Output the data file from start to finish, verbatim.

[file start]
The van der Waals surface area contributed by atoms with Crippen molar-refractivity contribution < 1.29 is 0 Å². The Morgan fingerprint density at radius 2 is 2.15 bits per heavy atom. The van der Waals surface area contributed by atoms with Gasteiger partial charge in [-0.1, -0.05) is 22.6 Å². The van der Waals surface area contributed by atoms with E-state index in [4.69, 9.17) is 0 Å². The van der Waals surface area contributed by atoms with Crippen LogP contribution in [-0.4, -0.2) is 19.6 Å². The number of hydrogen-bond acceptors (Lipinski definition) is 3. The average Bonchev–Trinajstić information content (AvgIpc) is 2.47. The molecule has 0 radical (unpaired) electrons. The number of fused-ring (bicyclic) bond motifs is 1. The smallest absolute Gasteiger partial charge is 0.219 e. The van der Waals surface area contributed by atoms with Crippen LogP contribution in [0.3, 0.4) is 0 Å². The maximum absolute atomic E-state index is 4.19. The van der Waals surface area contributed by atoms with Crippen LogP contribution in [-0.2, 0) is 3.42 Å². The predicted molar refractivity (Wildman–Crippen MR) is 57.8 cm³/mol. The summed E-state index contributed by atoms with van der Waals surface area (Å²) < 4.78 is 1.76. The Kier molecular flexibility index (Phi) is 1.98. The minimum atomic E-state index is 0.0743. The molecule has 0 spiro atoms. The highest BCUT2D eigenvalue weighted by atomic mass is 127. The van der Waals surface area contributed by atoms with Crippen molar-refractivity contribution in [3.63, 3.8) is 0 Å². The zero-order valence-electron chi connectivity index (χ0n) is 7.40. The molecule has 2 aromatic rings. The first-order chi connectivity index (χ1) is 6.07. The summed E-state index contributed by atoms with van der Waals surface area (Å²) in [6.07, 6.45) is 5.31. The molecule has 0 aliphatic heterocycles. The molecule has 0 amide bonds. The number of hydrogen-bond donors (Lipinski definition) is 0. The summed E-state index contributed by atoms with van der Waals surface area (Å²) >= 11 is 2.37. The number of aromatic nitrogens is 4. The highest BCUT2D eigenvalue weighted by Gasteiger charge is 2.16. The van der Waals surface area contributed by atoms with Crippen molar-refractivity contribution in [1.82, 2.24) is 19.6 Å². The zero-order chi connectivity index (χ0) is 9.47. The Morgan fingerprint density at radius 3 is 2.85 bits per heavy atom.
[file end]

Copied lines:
The van der Waals surface area contributed by atoms with Crippen molar-refractivity contribution < 1.29 is 0 Å². The Morgan fingerprint density at radius 2 is 2.15 bits per heavy atom. The van der Waals surface area contributed by atoms with Gasteiger partial charge in [-0.1, -0.05) is 22.6 Å². The van der Waals surface area contributed by atoms with E-state index in [4.69, 9.17) is 0 Å². The van der Waals surface area contributed by atoms with Crippen LogP contribution in [-0.4, -0.2) is 19.6 Å². The number of hydrogen-bond acceptors (Lipinski definition) is 3. The average Bonchev–Trinajstić information content (AvgIpc) is 2.47. The molecule has 0 radical (unpaired) electrons. The number of fused-ring (bicyclic) bond motifs is 1. The smallest absolute Gasteiger partial charge is 0.219 e. The van der Waals surface area contributed by atoms with Crippen LogP contribution in [0.3, 0.4) is 0 Å². The maximum absolute atomic E-state index is 4.19. The van der Waals surface area contributed by atoms with Crippen LogP contribution in [-0.2, 0) is 3.42 Å². The predicted molar refractivity (Wildman–Crippen MR) is 57.8 cm³/mol. The summed E-state index contributed by atoms with van der Waals surface area (Å²) < 4.78 is 1.76. The Kier molecular flexibility index (Phi) is 1.98. The minimum atomic E-state index is 0.0743. The molecule has 0 spiro atoms. The highest BCUT2D eigenvalue weighted by atomic mass is 127. The van der Waals surface area contributed by atoms with Crippen molar-refractivity contribution in [3.63, 3.8) is 0 Å². The zero-order valence-electron chi connectivity index (χ0n) is 7.40. The molecule has 2 aromatic rings. The first-order chi connectivity index (χ1) is 6.07. The summed E-state index contributed by atoms with van der Waals surface area (Å²) in [6.07, 6.45) is 5.31. The molecule has 0 aliphatic heterocycles. The molecule has 0 amide bonds. The number of hydrogen-bond donors (Lipinski definition) is 0. The summed E-state index contributed by atoms with van der Waals surface area (Å²) >= 11 is 2.37. The number of aromatic nitrogens is 4. The highest BCUT2D eigenvalue weighted by Gasteiger charge is 2.16. The van der Waals surface area contributed by atoms with Crippen molar-refractivity contribution in [1.82, 2.24) is 19.6 Å². The zero-order chi connectivity index (χ0) is 9.47. The Morgan fingerprint density at radius 3 is 2.85 bits per heavy atom.